“Don’t ask for guarantees. And don’t look to be saved in any one thing, person, machine, or library. Do your own bit of saving, and if you drown, at least die knowing you were heading for shore.”
Even though it doesn’t feel like it, we spend most of our lives waiting. We find ourselves at one end of a dark tunnel and we wait for someone or something to take us by the hand and lead us toward the light on the other side.
I only ever experienced real writer’s block once in my life.
March 2014 was the worst month of my life. My grandfather died, my girlfriend broke up with me, my father decided to never speak with me again, and I had to struggle with quite a few serious health issues.
Not the end of the world, but the closest thing to my world ending I had ever experienced until then.
When it comes to writing, my mantra is, “Punch the damn keys.” I once wrote that, “if done right, tears turn into gold.”
They say we are capable of experiencing millions of different mental states, yet we waste most of our life cycling through the same five or six of them.
There are around 200 countries in the world, yet one in five people never travel to another country. They also tend to die within a fifty-mile radius of where they were born.
The average person spends eight hours per day sleeping, six hours watching television, and more hours than I’d care to count rewatching the same movies and TV shows, reading the same books over and over again.
The average woman will kiss 15 men, enjoy two long-term relationships, and have her heartbroken twice before she finds someone she can settle with. The average woman will have seven sexual partners, while the average man ten.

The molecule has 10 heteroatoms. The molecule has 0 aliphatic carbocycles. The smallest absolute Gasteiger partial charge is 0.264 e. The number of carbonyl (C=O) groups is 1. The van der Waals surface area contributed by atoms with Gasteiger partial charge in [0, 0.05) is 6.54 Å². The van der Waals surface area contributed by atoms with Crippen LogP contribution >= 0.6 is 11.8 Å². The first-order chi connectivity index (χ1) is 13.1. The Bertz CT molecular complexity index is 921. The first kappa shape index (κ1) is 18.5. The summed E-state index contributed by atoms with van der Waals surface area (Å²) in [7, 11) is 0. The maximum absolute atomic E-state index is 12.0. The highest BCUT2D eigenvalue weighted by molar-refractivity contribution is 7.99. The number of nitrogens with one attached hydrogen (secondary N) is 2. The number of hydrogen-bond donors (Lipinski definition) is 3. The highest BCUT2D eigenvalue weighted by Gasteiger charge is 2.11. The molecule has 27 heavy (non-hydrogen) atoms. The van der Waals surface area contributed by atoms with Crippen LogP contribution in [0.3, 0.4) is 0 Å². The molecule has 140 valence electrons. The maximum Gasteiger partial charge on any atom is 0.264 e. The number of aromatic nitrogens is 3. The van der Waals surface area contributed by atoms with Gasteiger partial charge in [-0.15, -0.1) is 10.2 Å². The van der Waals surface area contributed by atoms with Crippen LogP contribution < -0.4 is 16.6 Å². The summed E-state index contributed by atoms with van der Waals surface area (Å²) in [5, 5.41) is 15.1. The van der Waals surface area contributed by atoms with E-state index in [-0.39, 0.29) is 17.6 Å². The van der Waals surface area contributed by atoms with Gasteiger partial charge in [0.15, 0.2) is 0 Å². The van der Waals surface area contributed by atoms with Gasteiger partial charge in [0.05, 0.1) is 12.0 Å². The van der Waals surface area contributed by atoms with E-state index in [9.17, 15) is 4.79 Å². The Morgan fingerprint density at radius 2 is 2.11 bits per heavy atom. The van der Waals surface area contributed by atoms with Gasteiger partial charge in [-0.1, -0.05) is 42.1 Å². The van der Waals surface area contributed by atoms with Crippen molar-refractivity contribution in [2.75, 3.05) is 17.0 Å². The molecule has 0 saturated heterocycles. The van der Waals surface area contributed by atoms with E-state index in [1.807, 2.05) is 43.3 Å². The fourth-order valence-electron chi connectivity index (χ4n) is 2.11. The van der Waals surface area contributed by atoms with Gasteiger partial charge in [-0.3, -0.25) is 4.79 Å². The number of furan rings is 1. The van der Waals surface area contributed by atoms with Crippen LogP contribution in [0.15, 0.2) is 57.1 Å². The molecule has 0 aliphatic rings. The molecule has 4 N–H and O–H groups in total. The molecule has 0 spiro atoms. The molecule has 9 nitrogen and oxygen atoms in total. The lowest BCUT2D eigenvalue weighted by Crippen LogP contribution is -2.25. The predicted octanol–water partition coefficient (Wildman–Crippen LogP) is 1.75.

I have wasted three years of my life wishing for someone who didn’t love me to come back.
I only ever traveled to England for a total of ten days. Once.
I, too, have rewatched the same movies, over and over again, with different people or all by myself.
And I, too, have been reading The Great Gatsby once a year ever for the past decade or so.
But more tragically than all of that, I have wasted an awful lot of time vacationing on Someday Island.
“Someday I’ll be a published author. Someday I’ll find the love of my life. Someday I’ll be financially free.”
And you know what makes someday such a perverse word? We often couple it with “if only.”
We lose hope before we even embark on the journey.
And that’s how we waste our time.
The truth is that life’s a beautiful thing. Yeah, life’s pain. But it’s the kind of pain that reminds you that you are alive.
It would be quite terrible to live forever because then we’d all be kings and queens of procrastination.
You’re going to die. And I don’t say this to make you panic or anything. The panic will grow inside you, as your time runs out, as you grow tired and weary and unable to do what you’ve always wanted to do but postponed.